Production Flow Will Be Smoother In 2017 – Airbus (EPA:AIR) CEO

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The President and Chief Executive of Airbus (EPA:AIR), Fabrice Bregier says he is expecting the production flow to be smoother this year. He said this while speaking to the press on Wednesday amid reports that the company has achieved a record number of deliveries last month, thanks to a last-minute sales surge.

In late December, Airbus delivered a record 170 aircrafts, 98 of them to Iran Air, and the remaining 72 to India’s Go Airlines. Plus, there have been two other transactions of 132 narrow-bodies where the company hasn’t yet disclosed the identity of the buyer. Because of these last-minute purchases, Airbus could manage to retain their lead over rival Boeing, a lead they have held since 2012.

Airbus Beats Boeing Yet Again in Aircraft Sales

Airbus achieved a total number of sales of 731, while the Chicago, Illinois-based Boeing Co (NYSE:BA) reached only sell 668 planes. This is a margin of almost 10 percent, which is impressive. Airbus should be happy that they were able to beat their American rival yet again, as there were concerns earlier in 2016 that the sales target will be missed because of supply chain problems.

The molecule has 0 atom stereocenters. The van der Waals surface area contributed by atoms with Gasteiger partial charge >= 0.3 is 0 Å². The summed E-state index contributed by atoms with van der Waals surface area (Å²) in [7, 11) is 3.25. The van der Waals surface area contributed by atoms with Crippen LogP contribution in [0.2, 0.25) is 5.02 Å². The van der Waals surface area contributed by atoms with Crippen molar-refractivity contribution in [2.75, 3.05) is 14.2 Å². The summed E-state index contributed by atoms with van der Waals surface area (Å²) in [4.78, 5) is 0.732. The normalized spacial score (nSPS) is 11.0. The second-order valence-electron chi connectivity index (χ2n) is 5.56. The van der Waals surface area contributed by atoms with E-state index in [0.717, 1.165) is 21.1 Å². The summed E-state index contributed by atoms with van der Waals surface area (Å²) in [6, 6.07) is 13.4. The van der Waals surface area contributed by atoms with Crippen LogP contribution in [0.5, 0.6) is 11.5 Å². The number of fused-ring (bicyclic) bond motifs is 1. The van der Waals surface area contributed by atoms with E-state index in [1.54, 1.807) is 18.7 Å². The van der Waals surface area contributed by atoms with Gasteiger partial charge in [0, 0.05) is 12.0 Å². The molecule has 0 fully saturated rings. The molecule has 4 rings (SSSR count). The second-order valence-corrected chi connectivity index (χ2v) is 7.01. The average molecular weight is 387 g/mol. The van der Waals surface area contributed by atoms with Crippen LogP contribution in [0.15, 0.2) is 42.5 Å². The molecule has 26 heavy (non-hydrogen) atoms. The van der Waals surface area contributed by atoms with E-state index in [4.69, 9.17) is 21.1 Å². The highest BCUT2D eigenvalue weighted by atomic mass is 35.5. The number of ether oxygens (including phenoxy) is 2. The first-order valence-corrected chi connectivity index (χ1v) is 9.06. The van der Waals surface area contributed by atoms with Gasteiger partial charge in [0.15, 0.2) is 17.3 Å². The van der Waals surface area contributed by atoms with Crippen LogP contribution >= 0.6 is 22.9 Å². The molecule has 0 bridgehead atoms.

It should be even better for the business this year with the prediction of smoother production flow. However, Fabrice adds a word of caution, “Don’t go fast to the conclusion that this year we will maintain this delivery across 2017. We don’t intend to deliver 1,200 aircraft. He hopes that aircraft sales in 2017 will happen throughout the year, and Airbus won’t have to strike another record deal to stay ahead.

Tough First Six Months of 2016

The CEO also complained that the first half of 2016 has been very tough. In fact, both Airbus and Boeing suffered a lot because demand went down suddenly after a buying spree that lasted for about a decade, causing huge backlogs for both the businesses. To make matters worse for Airbus (EPA:AIR), there was this supply chain problem that delayed productions. John Leahy, the sales chief, however, said back then that the slowdown was not a matter of concern to him.

There were a number of issues, like the problems with the Pratt & Whitney engines that are working well now. Plus, there were cabin issues in the wide-body A350 planes too. Bregier, however, says that he is still not entirely happy with the Pratt & Whitney engines. He feels there is room for improvement here.